Cotton Processing

We’ve Spent A Century Perfecting Our Process

Our finished products go through an extensive purification process before they ever end up in the hands of consumers.


Raw cotton arrives initially in densely packed bales, and these bales are subjected to a series of steps over time, ultimately undergoing a dramatic change. While raw cotton contains fiber, it also carries small plant parts and field trash (non-lint or foreign matter) that must be dealt with.

Many people are also unaware that cotton fiber has a coating of natural waxes that protect it from rain, which ultimately makes it hydrophobic (which is a fancy word for water repellent). This means raw cotton is unsuitable for use in many consumer products that require absorbency, a trait that is critical in many cotton applications.

Keep in mind this is just one example; but it illustrates, perfectly, why our cotton process and fiber finishes must be customized to meet a demanding range of customer needs.

Step One: Mechanical Purification and
Cake Formation

The first step in our process is to open the dense tufts of fiber from the bales. The fiber is fed into a hopper that mechanically picks the fiber tufts apart, and then the opened fiber is fed to mechanical cleaners that open the fiber even more. The end goal is to allow the non-lint material to be more easily extracted from the fiber.

While the aim is to remove all of the non-lint material, in reality it’s never 100% removed. The remainder of the process is conducted in large vessels called kiers. These kiers can be heated and pressurized to speed up the wet purification process.

Cotton is wet out and packed into large cakes with a hole in the middle (for a perfect visual, imagine a Bundt cake). The cotton cakes are then lowered down into the kier and it is closed.

Step Two: Scouring

Now, a solution containing sodium hydroxide is pumped into the kier. As the kier is heated and pressurized, the alkali solution is continuously pumped through the cakes. During this time the waxes on the fiber are saponified (converted into water soluble soaps), the remaining plant matter is softened, and the pectins and other non-cellulosic materials are suspended so they can be washed away.

After a predetermined length of time at elevated temperature and pressure to allow for a complete scouring, the saponified waxes and suspended materials are rinsed away with fresh water. After scouring, the cotton fiber is absorbent and any small amounts of plant matter that remained are softened.

Step Three: Purifying

Once the scouring rinse is drained, a purifying solution is pumped into the kier. Barnhardt uses only hydrogen peroxide as the oxidizing (purifying) agent, which makes our process Totally Chlorine-Free (TCF).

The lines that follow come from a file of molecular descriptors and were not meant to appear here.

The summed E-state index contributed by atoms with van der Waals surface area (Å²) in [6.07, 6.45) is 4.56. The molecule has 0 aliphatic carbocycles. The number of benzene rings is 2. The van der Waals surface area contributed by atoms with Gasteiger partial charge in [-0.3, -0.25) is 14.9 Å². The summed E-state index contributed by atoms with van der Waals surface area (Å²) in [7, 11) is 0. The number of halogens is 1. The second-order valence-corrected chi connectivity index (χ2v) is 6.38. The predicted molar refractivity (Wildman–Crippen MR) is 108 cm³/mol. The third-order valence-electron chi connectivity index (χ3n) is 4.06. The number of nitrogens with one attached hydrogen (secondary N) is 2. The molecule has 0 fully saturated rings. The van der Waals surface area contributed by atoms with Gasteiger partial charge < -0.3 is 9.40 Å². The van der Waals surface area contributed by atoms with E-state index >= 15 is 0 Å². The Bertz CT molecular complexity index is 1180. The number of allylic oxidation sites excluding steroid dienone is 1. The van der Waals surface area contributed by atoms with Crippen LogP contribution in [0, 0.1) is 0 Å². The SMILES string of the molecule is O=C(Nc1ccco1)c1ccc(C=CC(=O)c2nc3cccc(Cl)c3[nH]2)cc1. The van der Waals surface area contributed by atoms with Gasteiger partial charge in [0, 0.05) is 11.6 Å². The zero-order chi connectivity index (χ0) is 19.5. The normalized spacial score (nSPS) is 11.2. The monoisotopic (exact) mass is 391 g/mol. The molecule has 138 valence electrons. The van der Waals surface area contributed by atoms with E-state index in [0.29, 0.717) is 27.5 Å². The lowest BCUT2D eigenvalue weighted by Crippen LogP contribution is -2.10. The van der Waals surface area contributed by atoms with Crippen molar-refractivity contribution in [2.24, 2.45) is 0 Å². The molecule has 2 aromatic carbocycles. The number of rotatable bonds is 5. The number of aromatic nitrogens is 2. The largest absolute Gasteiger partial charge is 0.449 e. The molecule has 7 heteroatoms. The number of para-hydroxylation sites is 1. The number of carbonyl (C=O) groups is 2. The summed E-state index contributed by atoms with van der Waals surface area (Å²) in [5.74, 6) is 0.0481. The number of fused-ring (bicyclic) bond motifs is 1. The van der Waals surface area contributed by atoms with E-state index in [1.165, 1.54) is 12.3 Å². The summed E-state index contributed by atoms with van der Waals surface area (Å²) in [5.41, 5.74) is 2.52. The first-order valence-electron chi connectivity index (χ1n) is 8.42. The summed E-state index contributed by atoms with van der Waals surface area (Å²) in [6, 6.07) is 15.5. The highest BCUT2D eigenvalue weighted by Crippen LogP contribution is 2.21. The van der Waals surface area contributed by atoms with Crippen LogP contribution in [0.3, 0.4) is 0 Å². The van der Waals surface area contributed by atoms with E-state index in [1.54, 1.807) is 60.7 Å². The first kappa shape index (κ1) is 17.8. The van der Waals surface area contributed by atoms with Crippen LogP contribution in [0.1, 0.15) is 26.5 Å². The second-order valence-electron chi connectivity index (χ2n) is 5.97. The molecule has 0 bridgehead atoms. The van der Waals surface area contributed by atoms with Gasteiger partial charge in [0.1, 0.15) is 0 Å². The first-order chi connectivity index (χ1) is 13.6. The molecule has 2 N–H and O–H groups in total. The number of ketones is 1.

The hydrogen peroxide whitens the fibers by oxidizing the coloring matter. Since the scouring process softened the remaining plant matter, the purifying agent can penetrate the plant matter more effectively, and make it white as well.

The purifying solution is pumped through the cakes for a predetermined time at an elevated temperature to allow for elimination of all color bodies. Next the purifying solution is rinsed away with fresh water and the tank is drained.

At this point, all of the fiber’s impurities and coloring bodies have been removed, and the cotton fibers are pure cellulose.

Step Four: Fiber Finishing

Though the natural fiber finish (wax) has been removed, the fiber can be difficult to process due to a high level of fiber-on-fiber friction. Therefore, to allow for efficient processing on high-production web-forming equipment, a fiber finish (lubricant) must be added.

Many types of fiber finishes can be applied depending on the application need. These finish solutions are pumped through the cakes, which allows the desired level of finish to be applied to the cotton fibers. Once that desired level is reached, the finish solution is drained.

Step Five: Opening and Drying

Now the wet cakes are re-opened into tufts of fiber, and the fiber is dried to specific moisture levels that have been predetermined by customer specifications.

Once baled, the moisture content is measured and then printed on labels that are attached to each and every bale, a final signature that lets our customers know that their cotton has gone through Barnhardt’s meticulous process to ensure cotton perfection.